I first attempted Infinite Jest in the summer of 2006. This was also the summer Tracy and I started dating, though we had known each other several years, and I would not ask her out until near the end of the summer. It was my first time living alone, in an apartment Butler university had provided for me, along with a wage and free air conditioning, which I used to keep the empty-except-for-me apartment at something like 63 degrees. I spent most of my days writing (a script, and a novel) and not talking to anyone. I ate small helpings of smoked salmon, baby carrots, raspberry or key lime pie yogurt, and Sour Punch Straws. I drank Dr. Pepper Berries and Cream and Coca-Cola. I lost a lot of weight that summer. I found a lot of music.
I had found a copy of Infinite Jest on a free books pile in the English department toward the end of the previous semester. I thought the cover looked stupid and the title didn't suggest anything special. (I supposed there would be a lot of jokes, perhaps a farcical epic, like if Terry Pratchett wrote social realism.) Mainly I noticed the book was really thick. I figured the cost of producing such a volume and shipping it would be prohibitive unless one believed in the product, which is the sort of crude math I often use to choose books. I picked it up. I planned to read it that summer. I had no sense of the book's critical reception or importance.
Like most people who try to read Infinite Jest, I failed. People talk about the endnotes but that wasn't a tremendous problem -- I've got two thumbs. For me the real issue was more my eyes were failing (I didn't understand this at the time; that was next semester) and the text in that book is terribly small. Also the book was tremendous. I couldn't find a way to hold it. My body burns hundreds of calories daily maintaining an unreasonable heat, such that no one part of my skin can comfortably touch any other part of my skin for long at all. This turns out to be prohibitive of most positions wherein one can read a large book. Between the density of the text on the page (to say nothing of the increased density of said text in the endnotes) and the fact of my imperfect attention span, which often led me to glance away from the page for whole milliseconds, which in turn led to me completely losing my place in the book, which meant that I never quite knew what I had read and hadn't read on a given page. I got maybe a hundred pages in, trusting I would begin to enjoy it at some point in the distant future. Then I gave up. I gave the book away to someone else who seemed to want it more.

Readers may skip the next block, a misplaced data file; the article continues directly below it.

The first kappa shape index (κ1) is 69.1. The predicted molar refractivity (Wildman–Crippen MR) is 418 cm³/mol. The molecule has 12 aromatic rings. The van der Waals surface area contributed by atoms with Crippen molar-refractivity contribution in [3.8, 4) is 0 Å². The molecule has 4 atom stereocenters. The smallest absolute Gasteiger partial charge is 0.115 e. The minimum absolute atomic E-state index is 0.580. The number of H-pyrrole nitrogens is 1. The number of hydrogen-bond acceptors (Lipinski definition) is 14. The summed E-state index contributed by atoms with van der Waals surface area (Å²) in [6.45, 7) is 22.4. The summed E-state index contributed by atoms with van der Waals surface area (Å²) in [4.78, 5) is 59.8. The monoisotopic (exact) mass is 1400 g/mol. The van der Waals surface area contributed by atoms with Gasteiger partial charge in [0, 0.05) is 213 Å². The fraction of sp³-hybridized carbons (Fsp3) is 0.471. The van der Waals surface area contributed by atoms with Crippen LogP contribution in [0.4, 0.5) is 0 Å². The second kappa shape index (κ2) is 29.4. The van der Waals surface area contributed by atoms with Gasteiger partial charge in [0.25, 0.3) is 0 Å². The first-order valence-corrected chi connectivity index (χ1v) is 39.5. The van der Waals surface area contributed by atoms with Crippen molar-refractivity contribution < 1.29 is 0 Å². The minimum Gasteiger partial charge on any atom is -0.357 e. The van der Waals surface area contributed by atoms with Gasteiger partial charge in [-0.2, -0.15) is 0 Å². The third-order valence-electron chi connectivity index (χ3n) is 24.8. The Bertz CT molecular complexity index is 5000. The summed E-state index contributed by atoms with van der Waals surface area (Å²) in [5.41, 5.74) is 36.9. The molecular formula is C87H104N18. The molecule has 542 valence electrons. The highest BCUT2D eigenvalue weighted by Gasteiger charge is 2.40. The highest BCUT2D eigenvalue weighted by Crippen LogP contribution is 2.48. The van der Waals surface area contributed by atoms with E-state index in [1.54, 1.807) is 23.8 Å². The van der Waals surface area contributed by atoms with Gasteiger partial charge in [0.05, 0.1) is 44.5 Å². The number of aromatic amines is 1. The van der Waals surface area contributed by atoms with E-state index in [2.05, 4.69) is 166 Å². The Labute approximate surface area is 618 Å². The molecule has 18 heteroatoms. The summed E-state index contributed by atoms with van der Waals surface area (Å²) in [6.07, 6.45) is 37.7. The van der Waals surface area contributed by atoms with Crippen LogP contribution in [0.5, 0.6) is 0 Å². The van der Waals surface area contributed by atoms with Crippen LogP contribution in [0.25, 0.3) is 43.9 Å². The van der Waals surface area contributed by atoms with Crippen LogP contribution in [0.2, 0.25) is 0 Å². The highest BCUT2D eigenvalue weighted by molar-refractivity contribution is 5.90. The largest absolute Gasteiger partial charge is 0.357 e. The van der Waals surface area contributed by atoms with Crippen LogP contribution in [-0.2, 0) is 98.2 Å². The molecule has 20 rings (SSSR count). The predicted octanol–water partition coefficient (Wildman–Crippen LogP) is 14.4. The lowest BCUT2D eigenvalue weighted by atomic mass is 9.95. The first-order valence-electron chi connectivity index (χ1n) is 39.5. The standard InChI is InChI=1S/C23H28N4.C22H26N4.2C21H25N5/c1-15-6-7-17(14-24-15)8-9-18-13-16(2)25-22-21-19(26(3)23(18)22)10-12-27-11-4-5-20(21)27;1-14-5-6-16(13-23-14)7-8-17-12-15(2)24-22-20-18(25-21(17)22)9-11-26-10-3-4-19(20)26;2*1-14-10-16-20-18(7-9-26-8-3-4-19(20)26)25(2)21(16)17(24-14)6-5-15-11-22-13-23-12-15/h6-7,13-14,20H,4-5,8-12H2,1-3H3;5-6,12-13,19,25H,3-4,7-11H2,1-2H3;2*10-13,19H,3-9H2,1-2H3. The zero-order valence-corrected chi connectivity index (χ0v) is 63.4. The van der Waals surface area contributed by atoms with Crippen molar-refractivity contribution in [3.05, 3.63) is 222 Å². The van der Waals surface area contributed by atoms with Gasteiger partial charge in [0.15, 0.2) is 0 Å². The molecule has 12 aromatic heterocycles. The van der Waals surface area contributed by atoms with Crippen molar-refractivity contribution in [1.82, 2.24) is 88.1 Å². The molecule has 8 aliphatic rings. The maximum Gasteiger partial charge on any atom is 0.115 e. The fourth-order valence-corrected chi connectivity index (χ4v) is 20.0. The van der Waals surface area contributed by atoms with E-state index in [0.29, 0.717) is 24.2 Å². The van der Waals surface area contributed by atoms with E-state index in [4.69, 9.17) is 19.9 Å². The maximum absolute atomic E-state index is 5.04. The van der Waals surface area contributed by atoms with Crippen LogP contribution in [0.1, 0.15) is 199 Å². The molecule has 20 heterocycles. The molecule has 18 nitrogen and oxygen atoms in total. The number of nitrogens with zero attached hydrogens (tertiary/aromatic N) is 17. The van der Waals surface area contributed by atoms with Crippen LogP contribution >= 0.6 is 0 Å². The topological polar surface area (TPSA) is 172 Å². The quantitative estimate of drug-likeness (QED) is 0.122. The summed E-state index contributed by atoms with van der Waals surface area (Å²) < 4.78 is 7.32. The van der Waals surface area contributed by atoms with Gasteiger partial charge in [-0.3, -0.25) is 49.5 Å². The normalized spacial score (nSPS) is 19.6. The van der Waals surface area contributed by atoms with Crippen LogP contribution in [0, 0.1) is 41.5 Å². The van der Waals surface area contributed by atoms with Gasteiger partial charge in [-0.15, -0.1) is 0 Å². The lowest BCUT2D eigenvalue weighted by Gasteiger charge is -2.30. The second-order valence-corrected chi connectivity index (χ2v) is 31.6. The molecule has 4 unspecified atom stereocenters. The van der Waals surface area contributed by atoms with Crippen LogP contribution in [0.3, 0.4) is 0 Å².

I understand some people, perhaps many, read the book with a highlighter in hand, turning each line yellow as they complete it. I find this idea maddening, not only because of the thought of the smell or the number of highlighters this would consume, or even because it's difficult to see how the book itself could survive such a thing. At the same time you can see why a person would do it. Why they might even have to. You don't read Infinite Jest so much as master it.
Which brings us, finally, to the Kindle. Infinite Jest was the first thing I purchased once the device had been registered and charged. I spent a couple hours with it tonight and already I'm maybe about halfway to where I was when I gave up before. I knew it would be easier because of the physical form of the device itself -- the manageable size, the pleasant weight in my palm -- but I hadn't accounted for how the device would serve to make the reading more manageable.
If you haven't seen this yet or read up on it, the Kindle is easy to imagine as a fancy PDF viewer, which it certainly can be. This is however misleading. There aren't pages in a Kindle document. Instead there's text. The text and the device interact such that at any time you are looking at what seems to be a page, and when you hit the "next" button you see what seems to be another page. But because paper is no longer a concern, because the cost of shipping is irrelevant, because the text itself (and some rules about generating its presentation) is the file's content, we can have as many of these "pages" as we want. These pages can be in one of several font sizes, and so a "page" can contain a fairly wide range of words.